An initial psychiatric consultation by a board-certified psychiatrist is scheduled for 90 minutes. Children, teens, and adult patients living at home will generally require 1-2 additional 45-minutes sessions in order to complete a psychiatric evaluation prior to beginning treatment. Adults not living with their parents will generally require one additional 45-minutes session prior to starting treatment. The number of sessions to complete an evaluation is determined on an individual basis. A comprehensive evaluation will ensure safe practices by collecting all the medically necessary information, including medical history and blood tests. The initial sessions aim to provide an assessment of your (or your child’s) mental health needs to help determine the best available treatment options, which may include referral(s) to another specialist or programs that offer a higher level of care such as an Intensive Outpatient Program or Residential Treatment Program.
During the initial psychiatric evaluation process, the psychiatrist will act as a consultant to your family. Please note that you have not yet established the doctor-patient relationship through a consultation alone. However, at the end of the initial evaluation process, if you and the doctor feel that this is a “good fit,” then you (or your child) will continue the treatment plan as recommended by our psychiatrists to become an “established patient.” Note that our physicians almost never prescribe medication on the first visit, even if you (or your child) have been on medication. Please read and sign Mind Study Center’s policies prior to your first appointment. These are documents that allow our clinicians the authority to treat you or your child (e.g., consents). Signing this consent form will also authorize us to review your past medication history and Controlled Substance Utilization Review and Evaluation System (CURES) in order to get a more comprehensive overview of your (or your child’s) medical history.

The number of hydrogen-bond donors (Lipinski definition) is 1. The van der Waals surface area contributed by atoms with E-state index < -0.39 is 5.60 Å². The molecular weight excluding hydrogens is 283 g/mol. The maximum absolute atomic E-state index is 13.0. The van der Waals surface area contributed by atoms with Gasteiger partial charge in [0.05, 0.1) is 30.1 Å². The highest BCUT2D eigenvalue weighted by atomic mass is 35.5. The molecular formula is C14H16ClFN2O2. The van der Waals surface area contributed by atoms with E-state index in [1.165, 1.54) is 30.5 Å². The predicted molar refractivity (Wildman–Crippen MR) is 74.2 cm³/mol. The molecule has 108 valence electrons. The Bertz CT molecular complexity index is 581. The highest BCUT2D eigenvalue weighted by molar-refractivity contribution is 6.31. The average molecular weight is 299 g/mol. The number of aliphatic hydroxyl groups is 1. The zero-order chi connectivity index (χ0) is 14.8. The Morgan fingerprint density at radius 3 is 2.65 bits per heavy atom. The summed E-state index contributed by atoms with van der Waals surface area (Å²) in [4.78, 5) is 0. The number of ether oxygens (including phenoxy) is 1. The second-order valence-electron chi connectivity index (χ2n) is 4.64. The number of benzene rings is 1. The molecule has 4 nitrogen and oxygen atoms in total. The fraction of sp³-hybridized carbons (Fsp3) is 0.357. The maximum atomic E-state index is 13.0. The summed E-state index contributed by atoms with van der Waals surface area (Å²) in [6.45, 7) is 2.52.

Initial consultations for psychotherapy are scheduled for 60 minutes. The initial sessions aim to provide an assessment of your (or your child’s) mental health needs to help determine the best available treatment options, which may include referral(s) to another specialist or programs that offer a higher level of care such as an Intensive Outpatient Program or Residential Treatment Program. During the initial psychotherapy consultation process, the therapist will act as a consultant to you and/or your family. Please note that you have not yet established the therapist-patient relationship through a consultation alone. However, at the end of the initial evaluation process, if you and the therapist feel that the professional relationship is a “good fit,” then you (or your child) will continue the treatment plan as recommended by our therapists to become an “established client” and begin working toward the therapeutic goals.